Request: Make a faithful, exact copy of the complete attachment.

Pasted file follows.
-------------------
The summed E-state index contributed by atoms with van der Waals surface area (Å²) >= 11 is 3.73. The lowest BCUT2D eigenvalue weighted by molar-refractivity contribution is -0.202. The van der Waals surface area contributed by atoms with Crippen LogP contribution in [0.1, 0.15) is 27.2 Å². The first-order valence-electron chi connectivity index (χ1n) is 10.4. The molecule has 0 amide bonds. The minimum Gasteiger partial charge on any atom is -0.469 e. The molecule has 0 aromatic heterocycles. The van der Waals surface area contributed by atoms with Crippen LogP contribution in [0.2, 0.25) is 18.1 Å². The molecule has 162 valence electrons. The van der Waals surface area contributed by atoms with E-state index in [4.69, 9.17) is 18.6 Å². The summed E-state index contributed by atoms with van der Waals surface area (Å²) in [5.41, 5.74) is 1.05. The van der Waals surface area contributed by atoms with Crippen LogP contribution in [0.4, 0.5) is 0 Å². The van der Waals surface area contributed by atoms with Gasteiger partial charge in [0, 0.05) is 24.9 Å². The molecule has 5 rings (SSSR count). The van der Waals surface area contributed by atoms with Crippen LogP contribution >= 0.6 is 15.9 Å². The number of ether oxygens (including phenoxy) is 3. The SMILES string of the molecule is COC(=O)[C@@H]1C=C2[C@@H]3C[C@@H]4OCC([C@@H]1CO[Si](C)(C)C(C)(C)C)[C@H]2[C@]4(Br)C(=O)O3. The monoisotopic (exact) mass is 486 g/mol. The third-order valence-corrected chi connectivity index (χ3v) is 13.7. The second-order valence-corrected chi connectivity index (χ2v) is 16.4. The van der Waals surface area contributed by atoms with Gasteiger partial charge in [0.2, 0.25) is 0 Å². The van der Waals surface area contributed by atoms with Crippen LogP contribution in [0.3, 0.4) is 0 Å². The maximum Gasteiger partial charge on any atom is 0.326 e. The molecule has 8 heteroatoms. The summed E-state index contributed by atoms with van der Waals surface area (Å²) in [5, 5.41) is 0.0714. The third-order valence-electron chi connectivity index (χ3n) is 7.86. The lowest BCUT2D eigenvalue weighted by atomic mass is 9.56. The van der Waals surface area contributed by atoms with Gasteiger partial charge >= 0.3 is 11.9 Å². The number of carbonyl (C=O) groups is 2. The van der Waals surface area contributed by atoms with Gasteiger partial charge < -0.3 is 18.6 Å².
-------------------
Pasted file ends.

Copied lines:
The summed E-state index contributed by atoms with van der Waals surface area (Å²) >= 11 is 3.73. The lowest BCUT2D eigenvalue weighted by molar-refractivity contribution is -0.202. The van der Waals surface area contributed by atoms with Crippen LogP contribution in [0.1, 0.15) is 27.2 Å². The first-order valence-electron chi connectivity index (χ1n) is 10.4. The molecule has 0 amide bonds. The minimum Gasteiger partial charge on any atom is -0.469 e. The molecule has 0 aromatic heterocycles. The van der Waals surface area contributed by atoms with Crippen LogP contribution in [0.2, 0.25) is 18.1 Å². The molecule has 162 valence electrons. The van der Waals surface area contributed by atoms with E-state index in [4.69, 9.17) is 18.6 Å². The summed E-state index contributed by atoms with van der Waals surface area (Å²) in [5.41, 5.74) is 1.05. The van der Waals surface area contributed by atoms with Crippen LogP contribution in [0.4, 0.5) is 0 Å². The van der Waals surface area contributed by atoms with Gasteiger partial charge in [0, 0.05) is 24.9 Å². The molecule has 5 rings (SSSR count). The van der Waals surface area contributed by atoms with Crippen LogP contribution >= 0.6 is 15.9 Å². The number of ether oxygens (including phenoxy) is 3. The SMILES string of the molecule is COC(=O)[C@@H]1C=C2[C@@H]3C[C@@H]4OCC([C@@H]1CO[Si](C)(C)C(C)(C)C)[C@H]2[C@]4(Br)C(=O)O3. The monoisotopic (exact) mass is 486 g/mol. The third-order valence-corrected chi connectivity index (χ3v) is 13.7. The second-order valence-corrected chi connectivity index (χ2v) is 16.4. The van der Waals surface area contributed by atoms with Gasteiger partial charge in [0.2, 0.25) is 0 Å². The van der Waals surface area contributed by atoms with Crippen LogP contribution in [0.3, 0.4) is 0 Å². The maximum Gasteiger partial charge on any atom is 0.326 e. The molecule has 8 heteroatoms. The summed E-state index contributed by atoms with van der Waals surface area (Å²) in [5, 5.41) is 0.0714. The third-order valence-electron chi connectivity index (χ3n) is 7.86. The lowest BCUT2D eigenvalue weighted by atomic mass is 9.56. The van der Waals surface area contributed by atoms with Gasteiger partial charge >= 0.3 is 11.9 Å². The number of carbonyl (C=O) groups is 2. The van der Waals surface area contributed by atoms with Gasteiger partial charge < -0.3 is 18.6 Å².